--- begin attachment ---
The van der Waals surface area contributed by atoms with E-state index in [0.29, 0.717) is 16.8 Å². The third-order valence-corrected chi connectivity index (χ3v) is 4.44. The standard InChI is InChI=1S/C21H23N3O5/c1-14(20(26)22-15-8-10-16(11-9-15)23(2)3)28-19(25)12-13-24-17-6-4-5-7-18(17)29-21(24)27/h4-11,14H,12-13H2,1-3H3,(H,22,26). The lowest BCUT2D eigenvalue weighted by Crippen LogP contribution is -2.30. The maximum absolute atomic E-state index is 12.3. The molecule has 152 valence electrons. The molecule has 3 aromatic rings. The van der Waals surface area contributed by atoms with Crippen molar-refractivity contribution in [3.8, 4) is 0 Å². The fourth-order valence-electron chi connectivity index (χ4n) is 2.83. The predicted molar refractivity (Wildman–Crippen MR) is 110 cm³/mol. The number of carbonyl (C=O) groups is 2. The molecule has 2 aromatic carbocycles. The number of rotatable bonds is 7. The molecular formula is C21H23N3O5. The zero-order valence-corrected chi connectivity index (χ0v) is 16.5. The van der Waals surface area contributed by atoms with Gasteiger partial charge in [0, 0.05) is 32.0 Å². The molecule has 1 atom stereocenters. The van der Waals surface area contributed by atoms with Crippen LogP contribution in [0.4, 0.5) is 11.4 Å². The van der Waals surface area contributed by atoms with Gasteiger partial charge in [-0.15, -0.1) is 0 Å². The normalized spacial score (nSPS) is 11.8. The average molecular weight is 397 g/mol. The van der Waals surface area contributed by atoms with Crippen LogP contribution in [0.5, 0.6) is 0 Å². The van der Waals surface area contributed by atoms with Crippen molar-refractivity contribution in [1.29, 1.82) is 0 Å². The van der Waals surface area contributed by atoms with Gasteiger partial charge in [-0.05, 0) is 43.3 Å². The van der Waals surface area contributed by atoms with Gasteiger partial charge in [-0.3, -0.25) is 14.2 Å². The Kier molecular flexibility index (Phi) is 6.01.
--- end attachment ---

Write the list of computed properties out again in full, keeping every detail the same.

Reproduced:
The van der Waals surface area contributed by atoms with E-state index in [0.29, 0.717) is 16.8 Å². The third-order valence-corrected chi connectivity index (χ3v) is 4.44. The standard InChI is InChI=1S/C21H23N3O5/c1-14(20(26)22-15-8-10-16(11-9-15)23(2)3)28-19(25)12-13-24-17-6-4-5-7-18(17)29-21(24)27/h4-11,14H,12-13H2,1-3H3,(H,22,26). The lowest BCUT2D eigenvalue weighted by Crippen LogP contribution is -2.30. The maximum absolute atomic E-state index is 12.3. The molecule has 152 valence electrons. The molecule has 3 aromatic rings. The van der Waals surface area contributed by atoms with Crippen molar-refractivity contribution in [3.8, 4) is 0 Å². The fourth-order valence-electron chi connectivity index (χ4n) is 2.83. The predicted molar refractivity (Wildman–Crippen MR) is 110 cm³/mol. The number of carbonyl (C=O) groups is 2. The molecule has 2 aromatic carbocycles. The number of rotatable bonds is 7. The molecular formula is C21H23N3O5. The zero-order valence-corrected chi connectivity index (χ0v) is 16.5. The van der Waals surface area contributed by atoms with Gasteiger partial charge in [0, 0.05) is 32.0 Å². The molecule has 1 atom stereocenters. The van der Waals surface area contributed by atoms with Crippen LogP contribution in [0.4, 0.5) is 11.4 Å². The van der Waals surface area contributed by atoms with Gasteiger partial charge in [-0.15, -0.1) is 0 Å². The normalized spacial score (nSPS) is 11.8. The average molecular weight is 397 g/mol. The van der Waals surface area contributed by atoms with Crippen LogP contribution in [0.5, 0.6) is 0 Å². The van der Waals surface area contributed by atoms with Crippen molar-refractivity contribution in [1.29, 1.82) is 0 Å². The van der Waals surface area contributed by atoms with Gasteiger partial charge in [-0.05, 0) is 43.3 Å². The van der Waals surface area contributed by atoms with Gasteiger partial charge in [-0.3, -0.25) is 14.2 Å². The Kier molecular flexibility index (Phi) is 6.01.